BBS and the government

Enough protection?

Last week, Parliament authorized the government to review the mandate of BBS. I’m against the government meddling in BBS’s affairs. But our lawmakers feel that the country’s only TV station is underperforming. And that the government should intervene to give BBS vision and the means to achieve that vision.

So what’s the first move that the government makes? It directs BBS to go 24/7. And it does so without consulting anyone in BBS. Our national broadcaster struggles to generate sufficient content for the five hours it goes on air each day, and the government, unilaterally, directs BBS to broadcast round the clock. This directive does not augur well for television in Bhutan.

BBS is essentially a non-commercial public service broadcaster. So the state should subsidize its operations. How much? That, the government should decide.

But the government should not interfere in how BBS is run. That is the job of the Managing Director and the Board of Directors – ultimately they are the ones responsible for ensuring that BBS is able to inform, educate and entertain our people, and for protecting its editorial independence.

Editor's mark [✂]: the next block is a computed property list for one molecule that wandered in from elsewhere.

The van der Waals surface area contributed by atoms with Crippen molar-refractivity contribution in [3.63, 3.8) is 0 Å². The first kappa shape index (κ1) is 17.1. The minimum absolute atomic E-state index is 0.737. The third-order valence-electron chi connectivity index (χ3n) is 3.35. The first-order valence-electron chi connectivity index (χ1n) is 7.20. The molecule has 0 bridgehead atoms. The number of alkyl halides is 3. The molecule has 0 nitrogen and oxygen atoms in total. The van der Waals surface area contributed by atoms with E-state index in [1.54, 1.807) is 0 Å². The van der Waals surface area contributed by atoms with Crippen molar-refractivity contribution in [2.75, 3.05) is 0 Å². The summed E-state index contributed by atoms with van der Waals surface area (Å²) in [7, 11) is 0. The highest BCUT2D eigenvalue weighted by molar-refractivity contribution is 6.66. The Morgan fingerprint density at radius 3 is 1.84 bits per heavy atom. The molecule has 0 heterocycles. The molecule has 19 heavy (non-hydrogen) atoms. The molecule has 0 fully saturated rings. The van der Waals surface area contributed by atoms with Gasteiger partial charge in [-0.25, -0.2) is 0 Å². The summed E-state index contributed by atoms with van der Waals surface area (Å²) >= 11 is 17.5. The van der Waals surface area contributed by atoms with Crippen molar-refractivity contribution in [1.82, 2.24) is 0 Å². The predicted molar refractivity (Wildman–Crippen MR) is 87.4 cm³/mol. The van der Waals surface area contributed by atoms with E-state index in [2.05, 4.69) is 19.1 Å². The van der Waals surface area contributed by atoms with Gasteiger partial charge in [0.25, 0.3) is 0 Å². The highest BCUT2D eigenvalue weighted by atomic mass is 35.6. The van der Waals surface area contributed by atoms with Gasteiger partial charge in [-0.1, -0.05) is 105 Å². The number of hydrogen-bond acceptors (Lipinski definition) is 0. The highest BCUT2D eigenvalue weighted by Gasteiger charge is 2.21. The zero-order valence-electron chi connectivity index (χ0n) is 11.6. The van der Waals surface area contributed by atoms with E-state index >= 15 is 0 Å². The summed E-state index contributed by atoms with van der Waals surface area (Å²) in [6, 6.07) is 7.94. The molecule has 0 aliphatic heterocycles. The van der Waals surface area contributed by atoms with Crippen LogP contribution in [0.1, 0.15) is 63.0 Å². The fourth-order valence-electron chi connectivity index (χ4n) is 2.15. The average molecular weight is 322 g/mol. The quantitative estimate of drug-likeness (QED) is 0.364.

And that, precisely, was the reason why BBS was delinked from the government in the first place. The Royal Kasho establishing BBS as an autonomous corporation was issued way back on 18 September 1992. But its message is timeless. In fact, it’s even more relevant today. So, to remind ourselves, I’m reproducing the translation of that Royal Kasho: [Continue Reading…]

Royal decree

I see two important points in His Majesty the King’s kasho instituting the Royal Commission and outlining the process to establish the first Supreme Court of Bhutan.

The first is that the delay in establishing the Supreme Court was deliberate. It was meant to make the “… new democratic institutions learn to work together in harmony, and with unity of purpose, in the interest of the Nation and People.”

The second is that, His Majesty the King has devolved his authority and created an even more transparent process of establishing the Supreme Court. Though Article 21, Section 4 of the Constitution authorizes the Druk Gyalpo to appoint the Chief Justice of Bhutan in consultation with the National Judicial Commission, His Majesty’s kasho empowers the Royal Commission to recommend “…one person to assume the post of the Chief Justice of the Supreme Court.”